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Old 07-12-2009, 11:40 AM   #38
Mike Sigman
Location: Durango, CO
Join Date: Feb 2005
Posts: 4,123
Re: Japanese Aikido Teachers - Translation

Dan Harden wrote: View Post
On Mikes comments and misquotes

I'll state it flatly and complete.
"Aikido IS NOT Daito ryu." It's Ueshiba's school-and it is a different model from DR so continuing to misquote that does little good. I admire what Ueshiba did with his change in direction.
"Aikido's aiki...IS...Daito ryu aiki." Something which most know little about, but more and more aikido teachers are catching on to.
I initially dismissed Mike's view when he came on the scene because he simply could not address how and where the two arts differed in his past offerings here as he went through his many phases; from denial, grudging agreement, to apology and eventual (albeit limited) agreement that there even were internal components in DR. The internal training aspects of DR directly correlate to usage in Aikido's movement and approach to create aiki in defined ways and for specific reasons in applicable use. George was sharp enough to have seen it, so was Gleason and an increasing number of other Aikido teachers. It generally speaks for itself and requires no defense for experienced teachers in aikido. I'm not sure anyone elses opinion matters. Teachers will do what they think is best.
We could say
"Enough already!!"...
Lets say it again
"Enough already!!"...
And I would agree, except that the discussion here and there goes to "Where do we find what Ueshiba had?" And that leads back to the history.

Many have enjoyed and benefitted from the contention, and information in the debates here regarding the history and origin of Aikido's aiki; with me stating "Aikido's aiki is Daito ryu aiki" Against Mike's "Aikido's aiki is Ueshiba's research into some (undefined, no school, little known and undisclosed source of "generalized internal training Mike theory" that Ueshiba sprung from.
When I compared the "ideas" as a model, in the end I find one inescapable truth:
The nebulous, undefined "catch all" Asian training model that Ueshiba supposedly trained in produced no one else, (in that generation ) of any significant notability for anyone to consider to stand next to Ueshiba, Takeda, Sagawa, Kodo, and Hisa.
Takeda, on the other hand made each of them. All budo giants in a classification of aiki usage that was unique at the time.
So,I find Mike's "unified asian arts theory" on the history and origins of Ueshiba's power to have little credibility worth further consideration.

Current training
A better discussion today is whether it is better for aikido people to try and find what is generally (but not completely) agreed is missing from the art from just anywhere…or anyone at all who has got something internal; Karate, Taiji, Bagua, Yoga, the kitchen sink, whatever. Or, whether it is probably smarter-as George points out -to go to a school from which the art, and the man, sprang, as it will more directly relate; not only in building the internal componants but also a) what is worked on and why, but b) what is or isn't stressed and why c) what is unrelated but could be brought in and how it can be expressed in motion that directly relates to Aikido.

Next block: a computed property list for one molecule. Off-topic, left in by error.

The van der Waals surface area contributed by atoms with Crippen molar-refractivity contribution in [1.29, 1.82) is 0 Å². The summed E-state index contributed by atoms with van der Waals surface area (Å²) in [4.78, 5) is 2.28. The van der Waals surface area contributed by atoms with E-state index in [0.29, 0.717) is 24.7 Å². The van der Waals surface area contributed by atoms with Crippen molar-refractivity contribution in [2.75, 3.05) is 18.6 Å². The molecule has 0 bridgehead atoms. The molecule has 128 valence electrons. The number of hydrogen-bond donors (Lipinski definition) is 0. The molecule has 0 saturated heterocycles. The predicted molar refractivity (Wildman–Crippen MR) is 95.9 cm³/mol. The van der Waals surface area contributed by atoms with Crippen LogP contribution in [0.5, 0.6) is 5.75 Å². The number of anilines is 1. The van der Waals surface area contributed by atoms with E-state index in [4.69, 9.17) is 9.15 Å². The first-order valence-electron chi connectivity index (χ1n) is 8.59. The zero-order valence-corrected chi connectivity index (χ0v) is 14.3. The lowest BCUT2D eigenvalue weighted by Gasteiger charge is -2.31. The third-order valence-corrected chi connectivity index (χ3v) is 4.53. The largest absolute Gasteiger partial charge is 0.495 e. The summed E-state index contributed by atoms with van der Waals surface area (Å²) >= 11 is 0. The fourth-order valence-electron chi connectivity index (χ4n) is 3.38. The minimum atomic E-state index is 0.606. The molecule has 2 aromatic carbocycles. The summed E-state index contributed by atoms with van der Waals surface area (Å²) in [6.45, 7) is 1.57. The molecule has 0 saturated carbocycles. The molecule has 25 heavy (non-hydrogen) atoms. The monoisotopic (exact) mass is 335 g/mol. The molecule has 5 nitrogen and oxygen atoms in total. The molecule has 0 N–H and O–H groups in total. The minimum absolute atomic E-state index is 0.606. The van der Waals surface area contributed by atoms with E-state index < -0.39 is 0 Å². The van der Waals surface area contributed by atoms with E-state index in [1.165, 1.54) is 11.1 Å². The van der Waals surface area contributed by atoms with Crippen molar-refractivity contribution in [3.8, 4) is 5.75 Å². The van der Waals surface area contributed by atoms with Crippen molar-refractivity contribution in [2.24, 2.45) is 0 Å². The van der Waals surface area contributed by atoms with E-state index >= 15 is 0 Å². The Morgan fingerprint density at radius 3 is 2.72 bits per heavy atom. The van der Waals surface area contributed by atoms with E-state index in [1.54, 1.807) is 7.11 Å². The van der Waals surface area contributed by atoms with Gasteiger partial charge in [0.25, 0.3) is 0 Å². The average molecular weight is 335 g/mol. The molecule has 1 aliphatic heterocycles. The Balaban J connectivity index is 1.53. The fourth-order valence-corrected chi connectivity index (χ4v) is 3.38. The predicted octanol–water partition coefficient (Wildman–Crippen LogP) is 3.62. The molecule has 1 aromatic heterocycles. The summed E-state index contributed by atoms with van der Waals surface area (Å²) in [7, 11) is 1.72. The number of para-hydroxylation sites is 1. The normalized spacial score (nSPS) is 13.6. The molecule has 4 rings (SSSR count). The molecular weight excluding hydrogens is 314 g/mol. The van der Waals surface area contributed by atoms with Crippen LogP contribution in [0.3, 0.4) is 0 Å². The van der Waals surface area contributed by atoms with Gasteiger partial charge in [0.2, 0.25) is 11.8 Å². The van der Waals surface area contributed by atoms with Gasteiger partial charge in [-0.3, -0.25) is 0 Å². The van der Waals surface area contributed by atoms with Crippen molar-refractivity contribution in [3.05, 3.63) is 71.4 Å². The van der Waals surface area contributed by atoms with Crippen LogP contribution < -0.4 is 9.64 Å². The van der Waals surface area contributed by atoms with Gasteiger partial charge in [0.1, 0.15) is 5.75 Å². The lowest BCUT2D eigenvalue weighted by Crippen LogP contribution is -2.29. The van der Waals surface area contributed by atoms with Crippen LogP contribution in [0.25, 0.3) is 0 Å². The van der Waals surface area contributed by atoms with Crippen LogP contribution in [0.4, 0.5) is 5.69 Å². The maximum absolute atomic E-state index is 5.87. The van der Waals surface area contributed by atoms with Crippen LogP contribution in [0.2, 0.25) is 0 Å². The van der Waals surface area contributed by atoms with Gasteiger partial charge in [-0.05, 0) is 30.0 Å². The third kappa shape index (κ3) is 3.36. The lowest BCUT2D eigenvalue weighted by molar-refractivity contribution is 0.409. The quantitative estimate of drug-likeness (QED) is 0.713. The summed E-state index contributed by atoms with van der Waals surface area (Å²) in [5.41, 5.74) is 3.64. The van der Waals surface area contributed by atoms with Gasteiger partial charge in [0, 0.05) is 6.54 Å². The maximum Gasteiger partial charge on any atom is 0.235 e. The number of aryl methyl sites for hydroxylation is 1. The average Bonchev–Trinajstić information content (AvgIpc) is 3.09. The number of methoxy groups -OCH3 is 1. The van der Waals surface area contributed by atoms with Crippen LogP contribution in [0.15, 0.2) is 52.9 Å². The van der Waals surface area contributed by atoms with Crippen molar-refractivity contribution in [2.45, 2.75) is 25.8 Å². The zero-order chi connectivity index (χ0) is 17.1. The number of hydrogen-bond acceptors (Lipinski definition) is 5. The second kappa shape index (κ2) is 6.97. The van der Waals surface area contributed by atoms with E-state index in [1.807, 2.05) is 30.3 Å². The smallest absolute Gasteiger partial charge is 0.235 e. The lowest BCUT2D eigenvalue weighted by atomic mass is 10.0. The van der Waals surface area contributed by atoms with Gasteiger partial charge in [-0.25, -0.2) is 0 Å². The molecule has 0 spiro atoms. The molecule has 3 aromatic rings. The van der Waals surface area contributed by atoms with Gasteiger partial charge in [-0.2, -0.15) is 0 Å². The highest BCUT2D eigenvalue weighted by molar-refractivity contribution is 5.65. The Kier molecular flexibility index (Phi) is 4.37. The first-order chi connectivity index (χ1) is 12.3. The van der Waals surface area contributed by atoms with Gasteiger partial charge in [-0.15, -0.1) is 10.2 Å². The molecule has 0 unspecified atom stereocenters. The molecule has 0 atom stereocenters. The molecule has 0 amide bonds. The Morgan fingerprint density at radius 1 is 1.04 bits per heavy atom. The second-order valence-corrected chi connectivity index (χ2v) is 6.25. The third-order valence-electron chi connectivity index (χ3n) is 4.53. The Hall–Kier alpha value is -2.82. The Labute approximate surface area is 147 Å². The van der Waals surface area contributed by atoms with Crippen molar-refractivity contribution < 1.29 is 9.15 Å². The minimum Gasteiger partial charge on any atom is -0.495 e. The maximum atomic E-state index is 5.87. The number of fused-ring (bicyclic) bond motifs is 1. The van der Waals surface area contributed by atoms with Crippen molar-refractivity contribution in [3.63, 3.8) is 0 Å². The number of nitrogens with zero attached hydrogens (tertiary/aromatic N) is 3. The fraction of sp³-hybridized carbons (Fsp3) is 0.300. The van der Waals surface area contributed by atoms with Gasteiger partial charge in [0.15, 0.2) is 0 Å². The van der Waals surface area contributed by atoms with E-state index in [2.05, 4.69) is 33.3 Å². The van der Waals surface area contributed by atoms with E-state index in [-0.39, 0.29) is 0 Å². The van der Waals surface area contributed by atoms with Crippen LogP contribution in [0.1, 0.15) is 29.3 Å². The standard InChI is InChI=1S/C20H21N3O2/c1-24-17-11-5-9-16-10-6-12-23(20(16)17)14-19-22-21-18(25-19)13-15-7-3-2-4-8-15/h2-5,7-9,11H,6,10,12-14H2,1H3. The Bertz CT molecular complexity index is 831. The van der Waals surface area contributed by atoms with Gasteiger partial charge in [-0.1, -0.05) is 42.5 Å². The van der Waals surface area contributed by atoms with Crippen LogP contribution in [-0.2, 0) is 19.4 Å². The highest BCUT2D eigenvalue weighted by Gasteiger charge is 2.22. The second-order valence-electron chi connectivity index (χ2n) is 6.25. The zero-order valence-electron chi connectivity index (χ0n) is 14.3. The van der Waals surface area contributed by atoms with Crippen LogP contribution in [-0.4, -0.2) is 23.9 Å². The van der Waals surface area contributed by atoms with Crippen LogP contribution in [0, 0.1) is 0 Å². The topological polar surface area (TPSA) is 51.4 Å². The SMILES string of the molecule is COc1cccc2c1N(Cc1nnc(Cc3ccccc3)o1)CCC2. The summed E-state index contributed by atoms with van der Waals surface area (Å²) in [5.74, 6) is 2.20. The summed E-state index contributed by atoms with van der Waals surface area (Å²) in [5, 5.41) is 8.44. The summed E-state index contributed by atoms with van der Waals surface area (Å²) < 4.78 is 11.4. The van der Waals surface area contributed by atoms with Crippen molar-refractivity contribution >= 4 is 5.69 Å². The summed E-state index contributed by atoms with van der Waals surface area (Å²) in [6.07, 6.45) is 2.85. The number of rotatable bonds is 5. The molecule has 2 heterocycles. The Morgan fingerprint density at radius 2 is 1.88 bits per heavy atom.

I could agree that continuing to talk about DR as a source for Aikido's aiki can be a distraction, except that I have experience with training with students and teachers alike from both arts -with decades of experience- who, not surprisingly completely disagree with Mike as to what, where, and how, the Aiki of those arts ARE connected.
Once again, Dan... if you're going to represent *anything* you think I said or anything you think I think..... give a reference to where I said something. You have gone beyond mischaracterization to the point that you simply make it up. I.e., you do not tell the truth. Do not use my name and assert what I have said without a reference. This is how many times you've been told the same thing? Source? Cite? Or more probably, silence, right?

In terms of the subject at hand, maybe I'm missing a rather obvious absurdity from the DR hyperbolists: Is it the position of Dan and Mark and others that the "aiki" skills are only found in DR and Aikido and that they are not common skills found in a number of Asian martial arts? Is that the position? If so then you're missing a lot of obvious clues, even in Ueshiba's writings. The reason Ueshiba referenced ancient traditional Chinese sayings about his skills was because he knew full well that these skills he was using were the same ones used throughout Chinese martial arts. Takeda would have known it, too. So to try and maintain the position that Ueshiba could only have gotten his skills from DR is absurd and untenable, if that's the position.

Some skills, yes.... but everyone has agreed for years that some degree of Ueshiba's knowledge of the ancient skills probably came from DR. Did *all* of the total skills Ueshiba had come only from DR? Probably not. I'm holding a couple of examples in my hot little hands and I'll bring them out sometime in the future publicly. Meantime, when the topic comes up I continue to show these things to Aikido people so we can get around the DR advocacy. DR had a place in Aikido's past. DR had predecessor arts in its past. How far back do we have to go?


Mike Sigman
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